If you’re looking for a bird bath that is strong and durable, and that will last for years to come no matter what the Great British weather throws at it, a bird bath made from stone or concrete is the perfect choice.
When choosing a bird bath it can be tempting to go for a cheaper option. However, with the UK’s unpredictable weather you may find that on windy days your bird bath gets blown over which could damage it permanently.
Due to their weight, stone bird baths are much more sturdy and they are less likely to get chipped or cracked, although if they do any knocks and bumps will only add to the character of the bath as it ages.
You can also buy bird baths made from engineered granite or marble which is stone mixed with resin to help reinforce any naturally occurring veins, holes, or fractures. This process will improve the hardiness of the bird bath.
Stone bird baths are also a good option if you want to make a statement in your garden. They come in a variety of styles and often include intricate carvings and other design features. For a traditional, cottage garden a classic stone bird bath with a fluted basin would fit right in, and if you want something more modern for an urban garden, a contemporary bath with geometric detailing is ideal.
Stone bird baths are usually grey, but tinted baths are also available, as are baths made from concrete that has been mixed with mosaic chips or finished with different glazes. If the bath is highly polished birds may find it difficult to grip so add a few stones to the bottom of the bowl to give them somewhere to perch as they drink and bathe.
Stone bird baths will need some low-level maintenance to ensure they last as long as possible. Because stone is porous algae can grow on the bath if it is not cleaned regularly. To clean a stone bird bath you can use a mild bleach solution and scrub it with a stiff brush. Make sure you thoroughly rinse the bird bath so there are no traces of bleach that could harm your garden birds and leave it to dry in the sun which will break down any remaining chlorine before filling again. A bird bath placed in the shade will prevent algae growing so rapidly.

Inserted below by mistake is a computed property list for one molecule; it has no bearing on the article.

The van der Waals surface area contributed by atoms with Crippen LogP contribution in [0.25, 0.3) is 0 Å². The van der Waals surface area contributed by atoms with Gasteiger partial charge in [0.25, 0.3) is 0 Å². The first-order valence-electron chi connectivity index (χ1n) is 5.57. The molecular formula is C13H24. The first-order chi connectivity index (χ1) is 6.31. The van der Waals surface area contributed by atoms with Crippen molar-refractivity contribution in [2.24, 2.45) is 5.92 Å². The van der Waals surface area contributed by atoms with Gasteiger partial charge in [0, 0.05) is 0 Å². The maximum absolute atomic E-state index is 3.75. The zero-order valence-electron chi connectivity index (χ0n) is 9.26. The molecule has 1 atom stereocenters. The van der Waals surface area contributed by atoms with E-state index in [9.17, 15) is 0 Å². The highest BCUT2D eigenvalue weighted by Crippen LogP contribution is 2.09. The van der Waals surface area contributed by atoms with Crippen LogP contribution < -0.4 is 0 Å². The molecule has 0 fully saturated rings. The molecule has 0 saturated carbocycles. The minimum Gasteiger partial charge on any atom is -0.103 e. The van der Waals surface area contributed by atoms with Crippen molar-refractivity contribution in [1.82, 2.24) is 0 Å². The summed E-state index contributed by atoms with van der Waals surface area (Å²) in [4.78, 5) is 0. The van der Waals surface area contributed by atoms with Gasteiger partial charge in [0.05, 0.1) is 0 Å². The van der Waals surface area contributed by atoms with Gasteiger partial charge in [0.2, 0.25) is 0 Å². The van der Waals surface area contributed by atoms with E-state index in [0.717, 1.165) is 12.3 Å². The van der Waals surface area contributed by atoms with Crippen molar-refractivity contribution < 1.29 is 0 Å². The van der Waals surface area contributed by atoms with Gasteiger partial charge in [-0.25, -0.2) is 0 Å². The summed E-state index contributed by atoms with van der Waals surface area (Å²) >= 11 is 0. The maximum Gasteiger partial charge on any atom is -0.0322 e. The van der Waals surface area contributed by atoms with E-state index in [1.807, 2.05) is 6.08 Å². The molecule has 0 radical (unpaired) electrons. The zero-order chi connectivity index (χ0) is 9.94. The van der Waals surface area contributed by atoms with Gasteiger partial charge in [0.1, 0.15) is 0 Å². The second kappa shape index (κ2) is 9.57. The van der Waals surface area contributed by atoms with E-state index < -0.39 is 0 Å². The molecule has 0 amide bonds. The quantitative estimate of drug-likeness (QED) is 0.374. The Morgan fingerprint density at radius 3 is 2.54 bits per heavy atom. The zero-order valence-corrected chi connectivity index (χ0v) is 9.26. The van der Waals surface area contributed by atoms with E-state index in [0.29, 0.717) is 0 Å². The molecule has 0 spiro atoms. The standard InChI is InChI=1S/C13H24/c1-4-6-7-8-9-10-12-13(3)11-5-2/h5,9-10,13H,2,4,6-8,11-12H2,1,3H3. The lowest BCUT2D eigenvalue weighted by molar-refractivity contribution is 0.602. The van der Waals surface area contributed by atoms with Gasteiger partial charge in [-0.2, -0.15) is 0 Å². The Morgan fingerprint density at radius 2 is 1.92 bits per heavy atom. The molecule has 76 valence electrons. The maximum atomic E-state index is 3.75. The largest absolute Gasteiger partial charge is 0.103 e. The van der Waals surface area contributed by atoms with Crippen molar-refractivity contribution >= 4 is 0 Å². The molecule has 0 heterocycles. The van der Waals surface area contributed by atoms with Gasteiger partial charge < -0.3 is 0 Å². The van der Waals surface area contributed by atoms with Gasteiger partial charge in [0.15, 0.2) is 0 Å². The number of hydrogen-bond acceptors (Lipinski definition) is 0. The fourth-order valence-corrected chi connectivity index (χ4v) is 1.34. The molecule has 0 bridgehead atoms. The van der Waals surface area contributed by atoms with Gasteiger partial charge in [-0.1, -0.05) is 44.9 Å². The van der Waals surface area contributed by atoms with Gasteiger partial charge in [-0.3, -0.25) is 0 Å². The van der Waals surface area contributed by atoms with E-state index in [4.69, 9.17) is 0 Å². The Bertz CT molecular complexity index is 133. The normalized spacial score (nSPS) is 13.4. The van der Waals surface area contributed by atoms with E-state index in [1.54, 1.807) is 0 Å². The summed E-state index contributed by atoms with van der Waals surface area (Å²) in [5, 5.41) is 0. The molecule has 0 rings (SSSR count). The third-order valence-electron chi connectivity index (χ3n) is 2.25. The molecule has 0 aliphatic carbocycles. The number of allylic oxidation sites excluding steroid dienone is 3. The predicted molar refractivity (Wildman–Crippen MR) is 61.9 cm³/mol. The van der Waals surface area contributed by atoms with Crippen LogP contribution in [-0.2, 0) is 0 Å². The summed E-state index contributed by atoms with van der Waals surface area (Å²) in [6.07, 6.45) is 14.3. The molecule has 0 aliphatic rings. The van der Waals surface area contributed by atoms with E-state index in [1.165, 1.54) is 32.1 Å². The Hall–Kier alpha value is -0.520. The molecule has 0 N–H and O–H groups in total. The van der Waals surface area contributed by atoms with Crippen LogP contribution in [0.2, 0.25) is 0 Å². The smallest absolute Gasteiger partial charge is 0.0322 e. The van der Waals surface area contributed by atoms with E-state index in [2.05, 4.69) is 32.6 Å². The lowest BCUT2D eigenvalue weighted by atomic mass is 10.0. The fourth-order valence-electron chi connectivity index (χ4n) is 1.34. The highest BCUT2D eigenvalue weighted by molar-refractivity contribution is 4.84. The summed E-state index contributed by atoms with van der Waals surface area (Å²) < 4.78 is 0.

In very cold weather stone or concrete bird baths are unfortunately susceptible to damage. Water can seep into the pores and if it freezes it will expand which can cause small cracks. To help prevent this once a year seal your bird bath with a concrete sealer which will stop the stone absorbing most of the water.
Before sealing your bird bath it needs to be completely clean and dry.
Remove any crumbling or flaking pieces of stone.
Put silicone sealant along any obvious cracks and leave to dry for a few hours.
Use a small paintbrush to apply two coats of a non-toxic concrete sealing product that is safe for animals and birds.
You will need to leave the bird bath for 3 or 4 days before refilling with water.
If you’re worried about your stone bird bath getting damaged in freezing conditions then your only option may be to bring it inside and store it over winter. If you have no suitable storage then wrap the bath in some sturdy plastic such a tarpaulin or heavy duty bin liners and move to a sheltered spot in your garden.
Covering or removing your bird bath isn’t ideal as birds need water in the colder months as their natural sources may be frozen over. So you could either use a bird bath heater or put out an alternative bird bath when the temperature drops below zero.
Stone bird baths can be expensive and if buying online make sure you check the postage and packaging costs as these can sometimes bump up the price. They are also deceptively heavy so find out if your bird bath can be delivered directly to the spot where you want to place it in your garden.
If you’re designing a bird friendly garden a stone bird bath is a great investment. And if cared for properly it will give you many years of pleasure as you watch the birds who visit it splash about in the water you provide for them.